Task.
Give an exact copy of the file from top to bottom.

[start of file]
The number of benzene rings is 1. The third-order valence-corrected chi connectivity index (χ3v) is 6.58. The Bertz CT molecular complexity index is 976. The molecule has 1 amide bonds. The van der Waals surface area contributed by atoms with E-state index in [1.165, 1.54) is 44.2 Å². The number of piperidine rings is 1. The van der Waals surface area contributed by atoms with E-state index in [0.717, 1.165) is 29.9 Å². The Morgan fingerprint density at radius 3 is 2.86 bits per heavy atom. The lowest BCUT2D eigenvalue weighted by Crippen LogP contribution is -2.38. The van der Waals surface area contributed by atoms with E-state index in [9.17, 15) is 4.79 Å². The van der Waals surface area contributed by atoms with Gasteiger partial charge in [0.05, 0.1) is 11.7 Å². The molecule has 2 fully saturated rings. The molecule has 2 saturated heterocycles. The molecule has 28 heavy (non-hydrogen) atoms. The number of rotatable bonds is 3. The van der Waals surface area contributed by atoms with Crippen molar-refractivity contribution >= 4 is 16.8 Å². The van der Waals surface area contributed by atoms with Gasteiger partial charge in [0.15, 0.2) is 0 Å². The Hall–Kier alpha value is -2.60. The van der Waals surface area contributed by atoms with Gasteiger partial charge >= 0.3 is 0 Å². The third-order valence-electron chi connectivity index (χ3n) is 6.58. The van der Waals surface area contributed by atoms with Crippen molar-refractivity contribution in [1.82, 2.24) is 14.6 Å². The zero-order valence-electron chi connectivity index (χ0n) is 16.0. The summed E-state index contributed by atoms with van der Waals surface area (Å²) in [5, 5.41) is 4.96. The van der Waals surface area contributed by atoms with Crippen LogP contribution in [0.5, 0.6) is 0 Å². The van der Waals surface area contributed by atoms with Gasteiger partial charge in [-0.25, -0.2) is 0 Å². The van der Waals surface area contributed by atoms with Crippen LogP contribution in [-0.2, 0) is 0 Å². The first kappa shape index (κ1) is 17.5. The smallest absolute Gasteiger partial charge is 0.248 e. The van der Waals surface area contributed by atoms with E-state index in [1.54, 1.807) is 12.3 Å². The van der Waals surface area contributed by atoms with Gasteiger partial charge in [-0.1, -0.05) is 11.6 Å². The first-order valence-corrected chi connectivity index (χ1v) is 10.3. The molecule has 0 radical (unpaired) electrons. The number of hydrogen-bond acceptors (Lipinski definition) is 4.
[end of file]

The number of benzene rings is 1. The third-order valence-corrected chi connectivity index (χ3v) is 6.58. The Bertz CT molecular complexity index is 976. The molecule has 1 amide bonds. The van der Waals surface area contributed by atoms with E-state index in [1.165, 1.54) is 44.2 Å². The number of piperidine rings is 1. The van der Waals surface area contributed by atoms with E-state index in [0.717, 1.165) is 29.9 Å². The Morgan fingerprint density at radius 3 is 2.86 bits per heavy atom. The lowest BCUT2D eigenvalue weighted by Crippen LogP contribution is -2.38. The van der Waals surface area contributed by atoms with E-state index in [9.17, 15) is 4.79 Å². The van der Waals surface area contributed by atoms with Gasteiger partial charge in [0.05, 0.1) is 11.7 Å². The molecule has 2 fully saturated rings. The molecule has 2 saturated heterocycles. The molecule has 28 heavy (non-hydrogen) atoms. The number of rotatable bonds is 3. The van der Waals surface area contributed by atoms with Crippen molar-refractivity contribution >= 4 is 16.8 Å². The van der Waals surface area contributed by atoms with Gasteiger partial charge in [0.15, 0.2) is 0 Å². The Hall–Kier alpha value is -2.60. The van der Waals surface area contributed by atoms with Gasteiger partial charge >= 0.3 is 0 Å². The third-order valence-electron chi connectivity index (χ3n) is 6.58. The van der Waals surface area contributed by atoms with Crippen molar-refractivity contribution in [1.82, 2.24) is 14.6 Å². The zero-order valence-electron chi connectivity index (χ0n) is 16.0. The summed E-state index contributed by atoms with van der Waals surface area (Å²) in [5, 5.41) is 4.96. The van der Waals surface area contributed by atoms with Crippen LogP contribution in [0.5, 0.6) is 0 Å². The van der Waals surface area contributed by atoms with Gasteiger partial charge in [-0.25, -0.2) is 0 Å². The van der Waals surface area contributed by atoms with Crippen LogP contribution in [-0.2, 0) is 0 Å². The first kappa shape index (κ1) is 17.5. The smallest absolute Gasteiger partial charge is 0.248 e. The van der Waals surface area contributed by atoms with E-state index in [1.54, 1.807) is 12.3 Å². The van der Waals surface area contributed by atoms with Gasteiger partial charge in [-0.1, -0.05) is 11.6 Å². The first-order valence-corrected chi connectivity index (χ1v) is 10.3. The molecule has 0 radical (unpaired) electrons. The number of hydrogen-bond acceptors (Lipinski definition) is 4.